Rioters who entered Capitol building may not be charged if they didn’t engage in violence, report says
Federal officials do not want to crush court system with hundreds of cases
- The Telegraph
Russian police detained Yulia Navalnaya, the wife of jailed Kremlin critic Alexei Navalny, at a protest in Moscow on Saturday as demonstrations in support of the opposition leader swept across Russia. Authorities detained at least 1,600 people at unauthorised rallies in Moscow and dozens of cities across the country, with some reports of violent clashes between protesters and riot police. At least 10,000 people joined protests in Moscow, according to estimates, in a test to Vladimir Putin. Protests began in Russia’s Far East and Siberia on Saturday morning. Seven time zones east of Moscow, about 3,000 people marched across the city of Vladivostok on the Pacific Ocean, chanting “Navalny!” In Novosibirsk, chants “Putin is a thief” rang out in freezing minus 19 C temperatures as opposition supporters walked across the city to the main square.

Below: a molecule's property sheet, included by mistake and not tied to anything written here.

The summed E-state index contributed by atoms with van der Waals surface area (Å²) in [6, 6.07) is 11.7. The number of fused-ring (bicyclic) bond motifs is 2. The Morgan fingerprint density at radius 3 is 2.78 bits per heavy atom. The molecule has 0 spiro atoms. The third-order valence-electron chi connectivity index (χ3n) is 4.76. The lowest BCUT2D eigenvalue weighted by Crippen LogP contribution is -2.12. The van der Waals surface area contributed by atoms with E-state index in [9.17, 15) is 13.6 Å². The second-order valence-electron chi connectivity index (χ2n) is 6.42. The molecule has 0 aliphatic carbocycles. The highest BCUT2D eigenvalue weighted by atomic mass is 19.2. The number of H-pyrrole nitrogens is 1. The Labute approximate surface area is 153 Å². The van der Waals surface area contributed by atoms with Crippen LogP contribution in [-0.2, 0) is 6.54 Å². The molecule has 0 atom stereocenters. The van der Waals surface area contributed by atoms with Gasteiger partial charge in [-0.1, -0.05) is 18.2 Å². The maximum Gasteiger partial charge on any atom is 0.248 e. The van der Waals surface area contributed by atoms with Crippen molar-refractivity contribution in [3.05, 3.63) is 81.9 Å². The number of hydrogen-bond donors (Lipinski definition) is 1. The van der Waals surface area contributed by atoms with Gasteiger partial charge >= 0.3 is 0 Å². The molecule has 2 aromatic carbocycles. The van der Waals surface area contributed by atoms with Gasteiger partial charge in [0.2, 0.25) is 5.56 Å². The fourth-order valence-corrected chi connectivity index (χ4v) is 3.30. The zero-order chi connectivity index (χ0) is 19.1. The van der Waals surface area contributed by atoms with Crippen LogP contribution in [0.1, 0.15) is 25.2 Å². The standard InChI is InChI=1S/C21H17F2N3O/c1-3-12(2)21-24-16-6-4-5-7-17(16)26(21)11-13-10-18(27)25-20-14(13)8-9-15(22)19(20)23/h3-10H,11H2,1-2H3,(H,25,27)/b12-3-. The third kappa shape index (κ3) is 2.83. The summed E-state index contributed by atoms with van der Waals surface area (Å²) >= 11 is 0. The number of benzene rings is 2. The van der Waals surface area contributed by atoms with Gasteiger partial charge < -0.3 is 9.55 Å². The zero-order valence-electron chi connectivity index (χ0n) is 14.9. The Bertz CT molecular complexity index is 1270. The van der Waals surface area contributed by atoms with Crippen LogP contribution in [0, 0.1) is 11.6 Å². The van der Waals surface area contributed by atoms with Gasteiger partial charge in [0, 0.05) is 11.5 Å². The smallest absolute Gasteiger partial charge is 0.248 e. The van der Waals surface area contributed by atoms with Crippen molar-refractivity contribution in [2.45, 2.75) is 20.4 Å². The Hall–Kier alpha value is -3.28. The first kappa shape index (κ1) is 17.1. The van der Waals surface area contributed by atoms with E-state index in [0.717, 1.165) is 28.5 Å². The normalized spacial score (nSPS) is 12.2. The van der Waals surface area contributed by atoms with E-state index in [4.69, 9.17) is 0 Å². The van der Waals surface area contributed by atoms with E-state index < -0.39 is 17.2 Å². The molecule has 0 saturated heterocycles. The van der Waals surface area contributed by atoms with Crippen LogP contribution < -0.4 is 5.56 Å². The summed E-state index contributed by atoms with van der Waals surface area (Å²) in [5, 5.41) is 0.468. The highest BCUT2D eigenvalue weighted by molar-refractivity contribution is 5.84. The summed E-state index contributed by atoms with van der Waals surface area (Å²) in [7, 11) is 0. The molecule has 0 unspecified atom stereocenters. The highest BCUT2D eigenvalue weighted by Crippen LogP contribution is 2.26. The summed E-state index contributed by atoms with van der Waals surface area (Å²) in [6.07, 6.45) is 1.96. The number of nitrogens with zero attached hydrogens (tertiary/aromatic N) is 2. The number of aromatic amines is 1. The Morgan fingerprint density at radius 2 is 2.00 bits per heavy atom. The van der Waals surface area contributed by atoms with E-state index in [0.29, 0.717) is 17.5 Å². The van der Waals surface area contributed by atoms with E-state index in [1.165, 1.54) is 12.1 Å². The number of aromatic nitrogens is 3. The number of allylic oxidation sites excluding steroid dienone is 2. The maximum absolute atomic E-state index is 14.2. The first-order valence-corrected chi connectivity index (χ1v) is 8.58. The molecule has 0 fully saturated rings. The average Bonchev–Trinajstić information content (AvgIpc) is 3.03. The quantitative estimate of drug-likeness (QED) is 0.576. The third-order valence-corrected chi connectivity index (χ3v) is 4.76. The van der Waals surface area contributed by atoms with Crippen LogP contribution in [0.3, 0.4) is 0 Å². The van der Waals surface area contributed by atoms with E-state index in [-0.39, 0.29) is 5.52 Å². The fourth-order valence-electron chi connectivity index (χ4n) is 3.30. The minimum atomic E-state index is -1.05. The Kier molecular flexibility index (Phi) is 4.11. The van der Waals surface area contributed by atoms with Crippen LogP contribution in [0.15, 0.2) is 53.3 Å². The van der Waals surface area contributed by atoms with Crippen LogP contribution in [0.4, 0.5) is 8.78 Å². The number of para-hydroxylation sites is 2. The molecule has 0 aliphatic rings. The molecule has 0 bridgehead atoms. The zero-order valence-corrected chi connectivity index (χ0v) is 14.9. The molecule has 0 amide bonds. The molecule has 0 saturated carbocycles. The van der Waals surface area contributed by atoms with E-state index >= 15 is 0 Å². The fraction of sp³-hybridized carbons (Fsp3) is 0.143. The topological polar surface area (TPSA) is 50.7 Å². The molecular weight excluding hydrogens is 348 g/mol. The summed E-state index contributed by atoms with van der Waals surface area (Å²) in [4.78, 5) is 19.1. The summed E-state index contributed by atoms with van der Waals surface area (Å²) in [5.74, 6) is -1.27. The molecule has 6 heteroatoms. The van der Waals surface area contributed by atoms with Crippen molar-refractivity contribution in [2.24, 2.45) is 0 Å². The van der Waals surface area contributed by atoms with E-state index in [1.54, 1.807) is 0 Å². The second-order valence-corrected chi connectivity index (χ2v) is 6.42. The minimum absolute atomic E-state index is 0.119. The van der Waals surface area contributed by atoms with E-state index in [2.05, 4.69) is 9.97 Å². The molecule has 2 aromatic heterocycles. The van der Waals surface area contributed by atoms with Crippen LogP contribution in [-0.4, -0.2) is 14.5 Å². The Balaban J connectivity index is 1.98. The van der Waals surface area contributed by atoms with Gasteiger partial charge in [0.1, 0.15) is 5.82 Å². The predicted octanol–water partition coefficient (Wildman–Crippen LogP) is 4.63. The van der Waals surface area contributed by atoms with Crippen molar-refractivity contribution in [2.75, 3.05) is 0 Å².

Saab, a Colombian national accused by U.S. prosecutors of money laundering in connection to an allegedly corrupt deal to obtain supplies for Maduro's government-run food subsidy program, was arrested last June in Cape Verde pursuant to an Interpol red notice. In a late Thursday filing with the United States District Court for the Southern District of Florida, Saab's lawyers argued that he should not be considered a fugitive from U.S. justice because Venezuela's government named him a "special envoy" in 2018.
- Associated Press